“Mass extinction” has taken on a new meaning. A national charity that works to save old buildings estimates that 9,000 churches in Canada will be lost in the next decade.
The oncoming loss of churches should perhaps be no surprise, as in many ways, the writing has been on the wall for some time now.
In April of 2018, the Roman Catholic Diocese of Saint John announced it was “no longer in a positive financial situation,” along with plans to close several of its church buildings.
Between April and September, nine churches have shut their doors, including one church in the Fredericton region, three in the Miramichi region and five in the Saint John region.
“I don’t take any pleasure in closing churches,” Bishop Robert Harris told CBC News. “We did what we had to do.”
The changing makeup of Canada
Canadians who identify as non-religious make up the second fastest spiritual affiliation in the country, following Islam, which just outpaces atheism for the number one fastest growing religious affiliation.
Take Saskatchewan, for example. In Govan, Sask., a town with a population of 197, there used to be seven active churches. Today, five of those have shut their doors for good, as just the Lutheran and Catholic churches remain, hosting part-time services and funerals.
On the contrast, the Islamic centre in Saskatoon has experiencing a steady upward trajectory in terms of attendance.
“Friday services have been split in two so local streets aren’t clogged with traffic. City officials and nearby residents are working with the centre to answer questions like where to put more parking?”
In the very Catholic province of Quebec, over 30 of the 54 churches near Montreal were slated for closure, according to a report by the Diocese of St-Jerome, with local congregations now scrambling to find ways to keep the doors open.
Around the world
We see the trend of closing churches happening not just within our nation, but internationally.
Take Wales, for example.
In 2017, the BBC reported that the last decade saw 110 Anglican churches shut their doors for good, an average of just over 10 per year and a loss of just about 8 percent of their total churches.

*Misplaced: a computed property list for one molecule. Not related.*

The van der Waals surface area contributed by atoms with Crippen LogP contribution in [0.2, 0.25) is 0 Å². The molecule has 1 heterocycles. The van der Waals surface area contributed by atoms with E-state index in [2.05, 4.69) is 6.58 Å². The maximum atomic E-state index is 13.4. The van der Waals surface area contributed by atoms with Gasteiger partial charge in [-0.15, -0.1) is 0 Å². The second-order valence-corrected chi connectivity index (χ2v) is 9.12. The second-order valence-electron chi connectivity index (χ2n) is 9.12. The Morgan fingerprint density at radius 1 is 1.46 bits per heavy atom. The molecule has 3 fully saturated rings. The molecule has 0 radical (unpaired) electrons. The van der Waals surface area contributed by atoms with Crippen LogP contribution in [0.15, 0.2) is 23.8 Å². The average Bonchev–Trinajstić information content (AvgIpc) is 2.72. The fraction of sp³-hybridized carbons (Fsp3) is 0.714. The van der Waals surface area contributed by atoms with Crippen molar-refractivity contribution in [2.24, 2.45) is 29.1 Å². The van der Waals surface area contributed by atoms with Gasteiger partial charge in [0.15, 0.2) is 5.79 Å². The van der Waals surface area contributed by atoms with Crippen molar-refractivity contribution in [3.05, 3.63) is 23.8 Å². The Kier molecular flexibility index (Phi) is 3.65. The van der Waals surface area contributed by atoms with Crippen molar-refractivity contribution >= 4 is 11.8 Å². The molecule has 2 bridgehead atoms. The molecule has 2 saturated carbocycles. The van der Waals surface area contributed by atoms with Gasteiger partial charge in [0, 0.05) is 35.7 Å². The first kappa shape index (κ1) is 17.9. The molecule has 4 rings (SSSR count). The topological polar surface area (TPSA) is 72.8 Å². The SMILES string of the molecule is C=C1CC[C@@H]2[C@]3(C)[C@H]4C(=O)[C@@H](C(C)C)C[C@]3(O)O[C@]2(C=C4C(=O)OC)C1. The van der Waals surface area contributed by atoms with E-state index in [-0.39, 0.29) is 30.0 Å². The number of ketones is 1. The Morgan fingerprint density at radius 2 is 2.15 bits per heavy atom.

It should be noted, the last census revealed Wales had the highest number of people with no religion in the UK.
The National Churches Trust
In England, a 2015 report by the BBC revealed that the near future would include “thousands” of church closings, apart of a new plan being considered by the Church of England.
The Church says the old parish system “may no longer be sustainable, as congregation numbers dwindle.”
Most of the blame is being attributed to the ageing demographics of churchgoers, the increasing secularity of the
According to the Irish Times, the Emerald Isle is not prone to the disappearance of churches.
In Dublin, a recent report found that mass attendance was set to drop by one-third by 2030, with the number of priests serving in parishes expected tall by 60
Unfortunately, these are the most optimistic projections. “A report prepared for the Dublin Council of priests by external consultants notes that if religious congregations such as the Redemptorists or Jesuits redeploy their priests from parish duties, then Dublin will be left with just 111 priests in 2030 – a drop of 70 per cent.”
It’s a worrying time for the Catholic church, who not only are dealing with troubles surrounding churches closing, but are in the middle of one of their largest scandals in recent history. The sexual abuse scandal allegations surrounding hundreds of priests globally is certainly not doing any favours to the church, who are trying to increase mass attendance, not scare people away.
With changing demographics and an ageing population, only time will tell what will happen to the thousands of Churches across the West. One thing is for certain; things do not look good for the Catholic Church.